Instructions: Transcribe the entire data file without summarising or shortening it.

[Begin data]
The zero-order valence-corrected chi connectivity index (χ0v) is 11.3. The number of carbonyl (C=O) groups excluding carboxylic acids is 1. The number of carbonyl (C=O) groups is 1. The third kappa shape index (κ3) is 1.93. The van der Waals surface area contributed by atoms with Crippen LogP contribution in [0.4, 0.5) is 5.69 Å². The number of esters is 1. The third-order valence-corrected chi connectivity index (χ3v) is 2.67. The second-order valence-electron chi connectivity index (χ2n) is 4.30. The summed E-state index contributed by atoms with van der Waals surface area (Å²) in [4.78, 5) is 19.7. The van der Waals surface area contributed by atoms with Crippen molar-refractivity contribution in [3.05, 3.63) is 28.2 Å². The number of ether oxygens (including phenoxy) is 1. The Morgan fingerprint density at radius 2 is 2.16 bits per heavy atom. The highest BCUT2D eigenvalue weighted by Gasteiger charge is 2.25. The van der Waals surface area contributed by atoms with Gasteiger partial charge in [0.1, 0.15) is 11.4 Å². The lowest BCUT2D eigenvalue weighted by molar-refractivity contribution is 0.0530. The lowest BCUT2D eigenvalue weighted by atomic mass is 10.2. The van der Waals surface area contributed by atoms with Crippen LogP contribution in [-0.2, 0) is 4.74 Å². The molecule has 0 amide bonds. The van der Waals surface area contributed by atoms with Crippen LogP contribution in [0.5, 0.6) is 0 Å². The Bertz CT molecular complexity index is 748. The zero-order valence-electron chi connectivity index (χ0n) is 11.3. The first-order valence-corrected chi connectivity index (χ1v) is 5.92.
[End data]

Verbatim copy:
The zero-order valence-corrected chi connectivity index (χ0v) is 11.3. The number of carbonyl (C=O) groups excluding carboxylic acids is 1. The number of carbonyl (C=O) groups is 1. The third kappa shape index (κ3) is 1.93. The van der Waals surface area contributed by atoms with Crippen LogP contribution in [0.4, 0.5) is 5.69 Å². The number of esters is 1. The third-order valence-corrected chi connectivity index (χ3v) is 2.67. The second-order valence-electron chi connectivity index (χ2n) is 4.30. The summed E-state index contributed by atoms with van der Waals surface area (Å²) in [4.78, 5) is 19.7. The van der Waals surface area contributed by atoms with Crippen molar-refractivity contribution in [3.05, 3.63) is 28.2 Å². The number of ether oxygens (including phenoxy) is 1. The Morgan fingerprint density at radius 2 is 2.16 bits per heavy atom. The highest BCUT2D eigenvalue weighted by Gasteiger charge is 2.25. The van der Waals surface area contributed by atoms with Gasteiger partial charge in [0.1, 0.15) is 11.4 Å². The lowest BCUT2D eigenvalue weighted by molar-refractivity contribution is 0.0530. The lowest BCUT2D eigenvalue weighted by atomic mass is 10.2. The van der Waals surface area contributed by atoms with Crippen LogP contribution in [-0.2, 0) is 4.74 Å². The molecule has 0 amide bonds. The van der Waals surface area contributed by atoms with Crippen LogP contribution in [0.5, 0.6) is 0 Å². The Bertz CT molecular complexity index is 748. The zero-order valence-electron chi connectivity index (χ0n) is 11.3. The first-order valence-corrected chi connectivity index (χ1v) is 5.92.